The sailing we needed

The breeze was up and an approaching squall had more in store.

With the red buoy off Bainbridge Island’s southeastern tip fine on the port bow, Yahtzee healed hard on port tack. A wet, blustery squall had just passed and in its wake left sunshine and a stiff 25-knot breeze that scuttled clouds quickly across the sky. Glancing down from the mainsail to see our speed, I couldn’t contain my smile when I read 8.4 knots. Yes!

Shortly after, gusts in the mid-30s kept the adrenaline pumping and a rainbow framed the channel markers leading us into Eagle Harbor. We’d sailed 20 miles in under three hours in what turned out to be one of those days on the water that wiped away the fiberglass dust, boatyard grime and dollar signs that inevitably came with all our recent boat work. This was a day of sailing we’d been looking for.

Patience pays

When we’re cruising in our normal winter routine, we typically plan to sit and wait places for days if necessary to catch favorable breezes — sailing to a schedule just doesn’t suit us. Earlier this week we’d headed down to Gig Harbor in the snow, knowing that when a warm front came on Thursday we’d be in for a predictable southerly and smooth sail back north. Boy, did we get it.

While preparing the boat to leave this morning in the harbor, Magnus could be heard singing on deck. His usual “Bah, Bah, Black Sheep” was there, but so too was a ditty of his own devise. “I love Yahtzee. I love Yahtzee. I love Yahtzee” he belted out in a sweet tempo. At two, he’s more mobile and comfortable on deck than ever, and his tender crooning would signal that today would be his day on the water.

Just outside Gig Harbor’s narrow entrance, Porter tailed the main halyard while I jumped it from the mast and Magnus looked on. When the sail was set, we spun the wheel to port and pointed Yahtzee’s bow back north up Colvos Passage.

Magnus watching Porter help raise the mainsail.

The wind was predicted to start at a modest 10 knots in the morning and build to 25 or more throughout the day. With that knowledge, or hope, I shut the engine off, rolled out the genoa and kicked back while watching the boat surge ahead. Puget Sound’s recent high tides had pulled logs and flotsam off nearby beaches and we all monitored it intently when logs, a section of dock and lots of debris passed on either side.

Magnus was all smiles.

Steadily, the wind rose, Yahtzee sailed ever faster and the once rainy morning gave way to bursts of sunshine. Out came rainbows and sunglasses, and, given that the temperature hovered in the low 50s, the day was starting to feel decidedly spring-like — which made Monday’s snow seem like years ago.

The four of us were on deck far longer than usual this time of year and Magnus was in his element. Weaving our way up Colvos, he walked the side decks, sat near the bow, climbed over the cabin top, and played and bantered with me in the cockpit. Turning a winch and taking a trick at the helm were his speed and Jill and I could tell that he was loving every minute of it. As he should.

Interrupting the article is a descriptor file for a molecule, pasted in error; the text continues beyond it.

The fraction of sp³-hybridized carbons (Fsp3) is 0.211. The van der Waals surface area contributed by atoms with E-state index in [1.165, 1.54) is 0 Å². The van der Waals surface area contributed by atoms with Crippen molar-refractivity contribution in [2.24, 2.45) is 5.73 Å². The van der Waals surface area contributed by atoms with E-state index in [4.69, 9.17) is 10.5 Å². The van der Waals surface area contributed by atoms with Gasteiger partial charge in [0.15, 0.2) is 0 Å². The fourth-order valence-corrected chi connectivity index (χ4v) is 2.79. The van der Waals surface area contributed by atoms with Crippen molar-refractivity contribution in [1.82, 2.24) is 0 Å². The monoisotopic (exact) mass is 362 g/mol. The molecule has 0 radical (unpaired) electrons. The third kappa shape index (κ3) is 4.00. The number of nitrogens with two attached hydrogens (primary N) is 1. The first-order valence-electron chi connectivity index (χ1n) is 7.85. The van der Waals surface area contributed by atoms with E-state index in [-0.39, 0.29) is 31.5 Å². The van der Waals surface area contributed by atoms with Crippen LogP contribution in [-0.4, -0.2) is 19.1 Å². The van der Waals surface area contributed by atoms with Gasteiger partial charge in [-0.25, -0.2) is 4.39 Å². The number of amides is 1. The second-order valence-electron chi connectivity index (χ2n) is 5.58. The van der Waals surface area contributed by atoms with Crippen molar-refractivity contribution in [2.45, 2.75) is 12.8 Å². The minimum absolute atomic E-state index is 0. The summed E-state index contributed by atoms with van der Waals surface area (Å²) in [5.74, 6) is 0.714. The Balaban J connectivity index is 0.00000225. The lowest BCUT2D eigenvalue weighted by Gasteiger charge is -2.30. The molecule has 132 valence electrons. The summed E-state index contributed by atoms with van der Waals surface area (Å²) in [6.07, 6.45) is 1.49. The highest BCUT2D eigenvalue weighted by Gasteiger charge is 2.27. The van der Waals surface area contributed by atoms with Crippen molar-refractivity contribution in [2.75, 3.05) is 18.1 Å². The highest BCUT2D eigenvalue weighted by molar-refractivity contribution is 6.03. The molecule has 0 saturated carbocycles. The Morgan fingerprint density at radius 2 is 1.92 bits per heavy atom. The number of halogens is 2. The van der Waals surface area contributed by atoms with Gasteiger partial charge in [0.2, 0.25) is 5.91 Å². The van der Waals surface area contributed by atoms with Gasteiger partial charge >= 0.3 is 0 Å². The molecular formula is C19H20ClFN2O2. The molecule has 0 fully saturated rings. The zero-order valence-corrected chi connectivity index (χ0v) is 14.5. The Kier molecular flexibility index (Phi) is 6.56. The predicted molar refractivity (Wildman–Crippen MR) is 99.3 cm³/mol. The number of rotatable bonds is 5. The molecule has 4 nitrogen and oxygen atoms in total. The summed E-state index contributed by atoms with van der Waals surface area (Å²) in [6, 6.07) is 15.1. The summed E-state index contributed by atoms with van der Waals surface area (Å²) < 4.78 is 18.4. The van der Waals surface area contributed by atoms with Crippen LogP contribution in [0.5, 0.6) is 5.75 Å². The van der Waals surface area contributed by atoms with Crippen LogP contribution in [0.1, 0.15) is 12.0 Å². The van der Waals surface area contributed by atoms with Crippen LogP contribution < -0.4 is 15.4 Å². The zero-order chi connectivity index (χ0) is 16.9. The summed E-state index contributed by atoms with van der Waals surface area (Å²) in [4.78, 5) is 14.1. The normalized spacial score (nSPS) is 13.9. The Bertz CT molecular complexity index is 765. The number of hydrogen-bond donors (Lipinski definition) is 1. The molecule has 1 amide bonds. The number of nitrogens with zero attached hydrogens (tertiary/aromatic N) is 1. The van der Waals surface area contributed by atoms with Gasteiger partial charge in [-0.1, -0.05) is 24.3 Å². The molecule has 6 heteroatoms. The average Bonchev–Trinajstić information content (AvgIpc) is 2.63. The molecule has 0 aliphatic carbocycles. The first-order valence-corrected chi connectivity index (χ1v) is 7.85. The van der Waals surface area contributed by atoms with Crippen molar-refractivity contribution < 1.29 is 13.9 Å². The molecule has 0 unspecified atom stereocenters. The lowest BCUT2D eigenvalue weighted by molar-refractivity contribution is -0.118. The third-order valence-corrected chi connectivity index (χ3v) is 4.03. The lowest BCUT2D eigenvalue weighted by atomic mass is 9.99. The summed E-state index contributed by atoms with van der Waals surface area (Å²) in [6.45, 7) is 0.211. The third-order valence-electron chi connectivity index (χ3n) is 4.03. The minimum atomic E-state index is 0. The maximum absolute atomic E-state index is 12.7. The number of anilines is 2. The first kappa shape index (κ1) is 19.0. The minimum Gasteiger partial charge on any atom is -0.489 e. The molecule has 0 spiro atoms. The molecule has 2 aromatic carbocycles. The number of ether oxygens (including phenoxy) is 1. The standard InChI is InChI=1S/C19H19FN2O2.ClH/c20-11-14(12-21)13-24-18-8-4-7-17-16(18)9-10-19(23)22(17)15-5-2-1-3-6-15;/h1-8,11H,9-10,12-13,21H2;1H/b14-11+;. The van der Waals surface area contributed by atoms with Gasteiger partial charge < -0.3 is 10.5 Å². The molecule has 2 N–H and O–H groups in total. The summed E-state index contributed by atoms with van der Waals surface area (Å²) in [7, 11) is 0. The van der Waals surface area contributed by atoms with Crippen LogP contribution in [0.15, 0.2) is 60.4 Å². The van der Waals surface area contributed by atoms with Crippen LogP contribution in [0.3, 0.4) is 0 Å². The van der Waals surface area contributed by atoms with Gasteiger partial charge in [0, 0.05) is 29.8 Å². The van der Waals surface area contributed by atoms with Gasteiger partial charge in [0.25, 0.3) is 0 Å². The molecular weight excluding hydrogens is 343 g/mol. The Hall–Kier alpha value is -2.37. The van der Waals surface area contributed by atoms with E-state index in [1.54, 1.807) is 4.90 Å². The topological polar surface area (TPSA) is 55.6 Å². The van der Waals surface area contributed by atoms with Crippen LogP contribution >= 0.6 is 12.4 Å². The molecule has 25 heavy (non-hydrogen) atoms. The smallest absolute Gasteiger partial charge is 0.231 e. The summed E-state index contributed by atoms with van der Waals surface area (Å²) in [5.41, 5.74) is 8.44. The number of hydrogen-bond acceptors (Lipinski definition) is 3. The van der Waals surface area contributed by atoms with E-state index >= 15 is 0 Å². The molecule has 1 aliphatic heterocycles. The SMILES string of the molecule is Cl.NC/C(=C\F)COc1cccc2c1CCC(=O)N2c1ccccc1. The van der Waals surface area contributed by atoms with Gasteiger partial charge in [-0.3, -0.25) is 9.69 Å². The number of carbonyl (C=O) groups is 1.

Sailing buddies.

By the time we’d left the passage in our wake and Blake Island to our port side, he had to be coaxed down below against his will for a well deserved and much needed nap. That’s when the squall hit, and while sailing through it alone, the bright beam on my face probably could have been used as the light on nearby Blakely Rock on the darkest of nights.

Sailing is the fuel that keeps us going. It has taken patience to wait for it this winter, but when the sails were set and the crew of Yahtzee was rolling, the enthusiasm for moving with the wind shined through us all. It was a day of sailing that we needed.


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8 thoughts on “The sailing we needed

  1. I very much enjoyed this account! I live north of you, in Campbell River on Vancouver Island and I am aching to get back on the water. I have taken my Sea Pearl to the lake on a couple of sunny days. Those, and stories like yours help me get through the winter.

  2. Andy, your writing is in such fine form; this post was particularly potent! Thank you.
    It reminds me of a chilly mid-December trip my wife and took, borrowing my boss’s Erickson 35 from Shilshole to sail up and back to Fish Creek, on the southern end of San Juan–southern winds going north and cold clear northerlies for the trip back south. Looking forward to meeting you in person.
    For awhile, I’ll be stuck ere in the Willamette Valley but I look forward to sailing again on the Salish Sea.

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